Maybe their lack of love could inspire me to love myself harder, with the same intensity and devotion I had been giving away in full cookies to others—not crumbs—unrequited for so long.
And so it was that I turned over a new leaf and embarked on the journey of falling in love with myself. I let those hiking boots get caked with mud. I splashed in puddles and let the ooze sink right in. I'm taking a different path and it's a lot more peaceful than the rocky one I had grown so accustomed to.
I made the pickled spicy dill beans this weekend and it was the most romantic thing I've done with myself in years. Next weekend I'm buying navy satin for my future new dress that may turn out crooked and awkward, but I'm fine with that. I'm giving no more than I'm getting.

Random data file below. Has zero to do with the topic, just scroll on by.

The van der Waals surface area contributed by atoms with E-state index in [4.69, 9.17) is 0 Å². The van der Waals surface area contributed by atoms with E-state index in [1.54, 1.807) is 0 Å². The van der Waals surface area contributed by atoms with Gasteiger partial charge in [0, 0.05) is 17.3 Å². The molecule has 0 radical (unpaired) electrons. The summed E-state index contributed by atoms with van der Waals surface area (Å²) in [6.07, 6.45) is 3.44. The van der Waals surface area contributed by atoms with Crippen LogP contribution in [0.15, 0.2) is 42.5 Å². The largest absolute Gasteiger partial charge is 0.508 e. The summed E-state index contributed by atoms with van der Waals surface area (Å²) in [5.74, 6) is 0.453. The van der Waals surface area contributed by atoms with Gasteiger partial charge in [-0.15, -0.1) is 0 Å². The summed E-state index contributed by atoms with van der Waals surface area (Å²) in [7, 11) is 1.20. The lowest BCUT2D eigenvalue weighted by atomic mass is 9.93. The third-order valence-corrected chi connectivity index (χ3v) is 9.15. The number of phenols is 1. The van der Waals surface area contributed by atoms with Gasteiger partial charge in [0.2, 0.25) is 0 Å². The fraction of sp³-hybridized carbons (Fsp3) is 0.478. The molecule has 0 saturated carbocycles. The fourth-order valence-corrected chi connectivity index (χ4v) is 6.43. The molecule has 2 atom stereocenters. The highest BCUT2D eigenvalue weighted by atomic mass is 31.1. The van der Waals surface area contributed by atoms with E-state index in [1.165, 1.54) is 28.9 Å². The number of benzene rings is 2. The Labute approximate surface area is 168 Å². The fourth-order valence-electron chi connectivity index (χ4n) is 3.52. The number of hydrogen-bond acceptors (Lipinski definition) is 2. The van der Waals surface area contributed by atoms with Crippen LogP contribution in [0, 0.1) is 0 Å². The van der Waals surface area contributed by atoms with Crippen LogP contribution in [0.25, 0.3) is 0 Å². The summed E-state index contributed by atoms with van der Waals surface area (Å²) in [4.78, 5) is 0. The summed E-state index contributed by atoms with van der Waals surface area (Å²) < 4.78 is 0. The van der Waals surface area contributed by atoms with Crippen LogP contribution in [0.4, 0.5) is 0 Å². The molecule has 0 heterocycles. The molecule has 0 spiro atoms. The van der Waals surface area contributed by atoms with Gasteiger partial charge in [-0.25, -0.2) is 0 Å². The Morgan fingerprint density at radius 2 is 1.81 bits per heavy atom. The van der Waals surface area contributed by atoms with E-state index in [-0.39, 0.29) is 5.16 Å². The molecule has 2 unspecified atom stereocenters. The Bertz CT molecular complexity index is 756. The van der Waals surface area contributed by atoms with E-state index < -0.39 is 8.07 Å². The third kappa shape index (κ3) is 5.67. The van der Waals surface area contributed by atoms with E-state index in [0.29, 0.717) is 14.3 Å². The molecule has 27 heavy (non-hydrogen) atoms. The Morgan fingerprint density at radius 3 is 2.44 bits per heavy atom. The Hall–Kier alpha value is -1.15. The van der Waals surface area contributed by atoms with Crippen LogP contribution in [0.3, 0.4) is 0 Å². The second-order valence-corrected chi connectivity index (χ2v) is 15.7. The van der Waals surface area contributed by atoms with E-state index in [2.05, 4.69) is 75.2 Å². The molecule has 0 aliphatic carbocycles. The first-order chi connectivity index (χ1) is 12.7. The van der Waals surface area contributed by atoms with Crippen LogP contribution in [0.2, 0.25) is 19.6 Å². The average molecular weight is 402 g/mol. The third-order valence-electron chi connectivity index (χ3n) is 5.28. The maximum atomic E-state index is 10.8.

Besides, the truth is I am crooked and awkward, and that's super okay — I'm finally learning to be in love with that. Pretty soon I'll have put all these ghosts to rest.
I'm sure there will be more plans to add to the checklist with each new guy I date, but the only ones I'll be holding my breath for are the ones I know I can breathe life into on my own, with or without him.
Courtney Edgar is a Canadian freelance journalist and writer who likes to find magic in the mundane, or make it. Equal parts tender and shrill, she's a truth seeker, spinning stories about the things some people find spooooky. She writes about cultural and social issues news, short stories and personal essays on stuff that makes her heart flutter or makes her shake her fist. She tweets and instagrams from @marmaladedroppr.